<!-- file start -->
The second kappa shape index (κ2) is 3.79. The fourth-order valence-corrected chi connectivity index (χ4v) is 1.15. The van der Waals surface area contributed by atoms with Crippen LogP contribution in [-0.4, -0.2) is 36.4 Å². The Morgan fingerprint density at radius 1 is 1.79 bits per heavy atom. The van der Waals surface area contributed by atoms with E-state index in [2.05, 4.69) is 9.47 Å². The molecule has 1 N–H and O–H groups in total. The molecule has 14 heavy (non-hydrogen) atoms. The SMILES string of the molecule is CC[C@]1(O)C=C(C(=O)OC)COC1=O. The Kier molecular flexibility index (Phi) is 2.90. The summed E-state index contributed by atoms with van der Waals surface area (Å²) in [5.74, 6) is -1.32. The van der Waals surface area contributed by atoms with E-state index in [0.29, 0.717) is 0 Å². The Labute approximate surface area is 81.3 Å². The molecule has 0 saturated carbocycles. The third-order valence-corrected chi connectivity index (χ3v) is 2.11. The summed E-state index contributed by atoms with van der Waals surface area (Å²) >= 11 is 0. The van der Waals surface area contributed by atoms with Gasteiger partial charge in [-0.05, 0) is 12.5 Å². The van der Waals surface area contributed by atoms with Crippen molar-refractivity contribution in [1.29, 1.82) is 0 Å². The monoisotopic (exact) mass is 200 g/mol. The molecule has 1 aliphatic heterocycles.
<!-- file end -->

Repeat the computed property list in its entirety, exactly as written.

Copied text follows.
The second kappa shape index (κ2) is 3.79. The fourth-order valence-corrected chi connectivity index (χ4v) is 1.15. The van der Waals surface area contributed by atoms with Crippen LogP contribution in [-0.4, -0.2) is 36.4 Å². The Morgan fingerprint density at radius 1 is 1.79 bits per heavy atom. The van der Waals surface area contributed by atoms with E-state index in [2.05, 4.69) is 9.47 Å². The molecule has 1 N–H and O–H groups in total. The molecule has 14 heavy (non-hydrogen) atoms. The SMILES string of the molecule is CC[C@]1(O)C=C(C(=O)OC)COC1=O. The Kier molecular flexibility index (Phi) is 2.90. The summed E-state index contributed by atoms with van der Waals surface area (Å²) in [5.74, 6) is -1.32. The van der Waals surface area contributed by atoms with E-state index in [0.29, 0.717) is 0 Å². The Labute approximate surface area is 81.3 Å². The molecule has 0 saturated carbocycles. The third-order valence-corrected chi connectivity index (χ3v) is 2.11. The summed E-state index contributed by atoms with van der Waals surface area (Å²) >= 11 is 0. The van der Waals surface area contributed by atoms with Gasteiger partial charge in [-0.05, 0) is 12.5 Å². The van der Waals surface area contributed by atoms with Crippen molar-refractivity contribution in [1.29, 1.82) is 0 Å². The monoisotopic (exact) mass is 200 g/mol. The molecule has 1 aliphatic heterocycles.